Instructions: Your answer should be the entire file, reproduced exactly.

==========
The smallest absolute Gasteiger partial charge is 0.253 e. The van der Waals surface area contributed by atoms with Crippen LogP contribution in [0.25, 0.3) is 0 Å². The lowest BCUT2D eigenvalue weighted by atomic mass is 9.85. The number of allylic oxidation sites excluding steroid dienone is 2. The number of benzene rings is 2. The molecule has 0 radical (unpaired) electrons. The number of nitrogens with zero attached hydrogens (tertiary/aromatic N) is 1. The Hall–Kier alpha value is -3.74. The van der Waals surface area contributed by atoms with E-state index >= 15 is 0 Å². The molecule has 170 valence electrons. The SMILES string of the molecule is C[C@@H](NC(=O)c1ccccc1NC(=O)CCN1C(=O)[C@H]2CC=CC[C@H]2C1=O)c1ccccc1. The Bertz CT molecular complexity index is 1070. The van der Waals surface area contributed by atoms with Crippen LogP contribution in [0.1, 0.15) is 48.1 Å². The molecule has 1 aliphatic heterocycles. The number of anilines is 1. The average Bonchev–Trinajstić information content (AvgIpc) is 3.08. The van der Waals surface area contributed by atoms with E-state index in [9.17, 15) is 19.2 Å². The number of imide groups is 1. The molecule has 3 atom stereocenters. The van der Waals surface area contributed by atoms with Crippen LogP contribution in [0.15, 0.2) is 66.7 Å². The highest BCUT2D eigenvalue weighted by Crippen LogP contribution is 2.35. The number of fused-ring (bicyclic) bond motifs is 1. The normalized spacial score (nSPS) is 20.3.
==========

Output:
The smallest absolute Gasteiger partial charge is 0.253 e. The van der Waals surface area contributed by atoms with Crippen LogP contribution in [0.25, 0.3) is 0 Å². The lowest BCUT2D eigenvalue weighted by atomic mass is 9.85. The number of allylic oxidation sites excluding steroid dienone is 2. The number of benzene rings is 2. The molecule has 0 radical (unpaired) electrons. The number of nitrogens with zero attached hydrogens (tertiary/aromatic N) is 1. The Hall–Kier alpha value is -3.74. The van der Waals surface area contributed by atoms with E-state index >= 15 is 0 Å². The molecule has 170 valence electrons. The SMILES string of the molecule is C[C@@H](NC(=O)c1ccccc1NC(=O)CCN1C(=O)[C@H]2CC=CC[C@H]2C1=O)c1ccccc1. The Bertz CT molecular complexity index is 1070. The van der Waals surface area contributed by atoms with Crippen LogP contribution in [0.1, 0.15) is 48.1 Å². The molecule has 1 aliphatic heterocycles. The number of anilines is 1. The average Bonchev–Trinajstić information content (AvgIpc) is 3.08. The van der Waals surface area contributed by atoms with E-state index in [9.17, 15) is 19.2 Å². The number of imide groups is 1. The molecule has 3 atom stereocenters. The van der Waals surface area contributed by atoms with Crippen LogP contribution in [0.15, 0.2) is 66.7 Å². The highest BCUT2D eigenvalue weighted by Crippen LogP contribution is 2.35. The number of fused-ring (bicyclic) bond motifs is 1. The normalized spacial score (nSPS) is 20.3.